It’s a question my father often asks, due to our similar taste in books. A love of history and quirky humour is something the two of us have always shared. Unfortunately for him, my current reading list is much different from my salad days. It now features more canines than Canadian politicians.* My father is not nearly as interested in every aspect of dogdom as I and our book-related conversations have decreased in animation. I kind of miss our old discussions. Since I can’t share my latest dog book discoveries with him without picking up sounds of snoring on the other end of the phone, I have decided to share them with you!
Yay! Don’t you feel lucky?
- The Dogs of War: The Courage, Love, and Loyalty of Military Working Dogs, Lisa Rogak – This first book actually combines my two passions: dogs and history. It was amazingly well-researched and I highly recommend it for anyone interested in the experiences of military working dogs and their handlers. It’s not all good times, but I think I have even more respect now for the people that partner with these dogs in war environments. Even with all our fancy modern technology, there is still nothing out there that beats a dog. My only complaint is that the book is very 20th century US-focussed. I’d love to read more about dogs involved with warfare during earlier time periods.
- Good Old Dog: Expert Advice for Keeping Your Aging Dog Happy, Healthy, and Comfortable, Nicholas Dodman (editor) – I won this book about a year ago but I just stuck it on a shelf and forgot about it. Shiva is still pretty young but I still found a lot of the information shared in this book to be quite useful. There were many little tidbits on disease prevention and maintaining a dog’s health throughout her life. I feel a bit more confident in my abilities to handle Shiva’s needs as she gets older. Though the book may have been geared toward owners of senior dogs, that’s where we will all end up eventually, right? I am glad to have it for future reference, if nothing else.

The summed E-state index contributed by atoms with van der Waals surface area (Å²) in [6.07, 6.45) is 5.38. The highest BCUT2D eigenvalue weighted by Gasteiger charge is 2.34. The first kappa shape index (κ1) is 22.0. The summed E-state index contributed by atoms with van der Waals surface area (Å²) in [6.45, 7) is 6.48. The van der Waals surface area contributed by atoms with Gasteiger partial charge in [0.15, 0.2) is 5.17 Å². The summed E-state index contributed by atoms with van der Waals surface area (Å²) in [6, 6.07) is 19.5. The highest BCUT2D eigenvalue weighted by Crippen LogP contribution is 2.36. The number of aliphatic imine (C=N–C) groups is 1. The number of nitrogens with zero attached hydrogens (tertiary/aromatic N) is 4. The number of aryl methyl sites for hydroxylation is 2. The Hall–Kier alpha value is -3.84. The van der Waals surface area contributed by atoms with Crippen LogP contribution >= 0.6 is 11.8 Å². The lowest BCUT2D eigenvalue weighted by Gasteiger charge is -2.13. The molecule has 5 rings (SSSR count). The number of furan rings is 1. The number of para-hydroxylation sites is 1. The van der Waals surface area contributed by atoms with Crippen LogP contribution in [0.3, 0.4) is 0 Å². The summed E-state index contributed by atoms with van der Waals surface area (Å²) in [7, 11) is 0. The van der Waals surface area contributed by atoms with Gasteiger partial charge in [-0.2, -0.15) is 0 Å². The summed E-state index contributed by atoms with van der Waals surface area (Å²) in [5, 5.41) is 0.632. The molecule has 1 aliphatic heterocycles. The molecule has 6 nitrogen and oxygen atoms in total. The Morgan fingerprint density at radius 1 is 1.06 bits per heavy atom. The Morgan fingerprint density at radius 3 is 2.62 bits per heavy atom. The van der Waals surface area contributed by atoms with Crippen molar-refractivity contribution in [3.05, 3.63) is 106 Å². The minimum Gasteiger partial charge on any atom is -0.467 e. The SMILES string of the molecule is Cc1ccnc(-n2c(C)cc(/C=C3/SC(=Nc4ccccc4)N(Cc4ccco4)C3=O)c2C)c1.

- Pack of Two: The Intricate Bond Between People and Dogs, Caroline Knapp – I loved, loved, loved this book. Seriously. I kind of wish I wrote it actually. Other than the whole alcoholism thing, and the fact I am not nearly as talented, I almost feel like the author’s life could be my own. The book was published long before blogging took off but I am sure every single one of us can relate to the book in some way, in sentiment if not in actual life experience. I anticipate reading this one again. And again.
- Am I Boring My Dog: And 99 Other Things Every Dog Wishes You Knew, Edie Jarolim – This one hardly needs an introduction. I am sure every one who has even briefly stopped by Edie’s blog knows all about this hilarious book. It’s kind of embarrassing it took me so long to read it. This is one of those books I wish I’d read before I adopted Shiva. It would have made me feel a whole lot better about my lack of skill when handling her issues. Instead of feeling like a clueless idiot, I would have realized just how many other people there are out there who don’t know anything either. Not only is the book funny and honest, it’s full of wicked advice for first-time (and even fifth-time) dog owners. My only complaint? She never wrote a sequel.
Have you read anything good lately? I’d love to hear about it in the comments. It doesn’t even have to be dog-related. I am always up for something new!
*Not that the two are necessarily mutually exclusive. Prime Minister William Lyon MacKenzie King is infamous for seeking advice from his Irish Terrier dogs. Oddly enough, they were all named Pat. Suitable for an Irish dog, I suppose, though not very imaginative. Not that I am one to judge as I call my cat, Cat. In our defence, his actual name is Sabir. We just never use his actual name. He simply looks more like a Cat, don’t you think?